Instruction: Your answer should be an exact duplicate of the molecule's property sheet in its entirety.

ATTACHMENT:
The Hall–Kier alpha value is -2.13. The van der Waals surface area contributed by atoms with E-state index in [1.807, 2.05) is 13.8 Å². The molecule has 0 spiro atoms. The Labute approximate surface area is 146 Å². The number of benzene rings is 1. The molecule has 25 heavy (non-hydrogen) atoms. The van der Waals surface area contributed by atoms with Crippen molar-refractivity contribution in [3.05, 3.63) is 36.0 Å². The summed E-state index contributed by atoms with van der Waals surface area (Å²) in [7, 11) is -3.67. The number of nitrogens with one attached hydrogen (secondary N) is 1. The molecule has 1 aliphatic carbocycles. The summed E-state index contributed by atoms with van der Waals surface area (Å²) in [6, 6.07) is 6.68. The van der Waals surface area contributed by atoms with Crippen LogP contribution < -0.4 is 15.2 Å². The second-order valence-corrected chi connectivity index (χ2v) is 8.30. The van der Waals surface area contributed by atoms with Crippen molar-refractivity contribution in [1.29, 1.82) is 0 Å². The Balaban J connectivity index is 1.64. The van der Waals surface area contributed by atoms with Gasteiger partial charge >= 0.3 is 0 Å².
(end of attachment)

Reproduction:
The Hall–Kier alpha value is -2.13. The van der Waals surface area contributed by atoms with E-state index in [1.807, 2.05) is 13.8 Å². The molecule has 0 spiro atoms. The Labute approximate surface area is 146 Å². The number of benzene rings is 1. The molecule has 25 heavy (non-hydrogen) atoms. The van der Waals surface area contributed by atoms with Crippen molar-refractivity contribution in [3.05, 3.63) is 36.0 Å². The summed E-state index contributed by atoms with van der Waals surface area (Å²) in [7, 11) is -3.67. The number of nitrogens with one attached hydrogen (secondary N) is 1. The molecule has 1 aliphatic carbocycles. The summed E-state index contributed by atoms with van der Waals surface area (Å²) in [6, 6.07) is 6.68. The van der Waals surface area contributed by atoms with Crippen LogP contribution < -0.4 is 15.2 Å². The second-order valence-corrected chi connectivity index (χ2v) is 8.30. The van der Waals surface area contributed by atoms with Crippen molar-refractivity contribution in [1.29, 1.82) is 0 Å². The Balaban J connectivity index is 1.64. The van der Waals surface area contributed by atoms with Gasteiger partial charge >= 0.3 is 0 Å².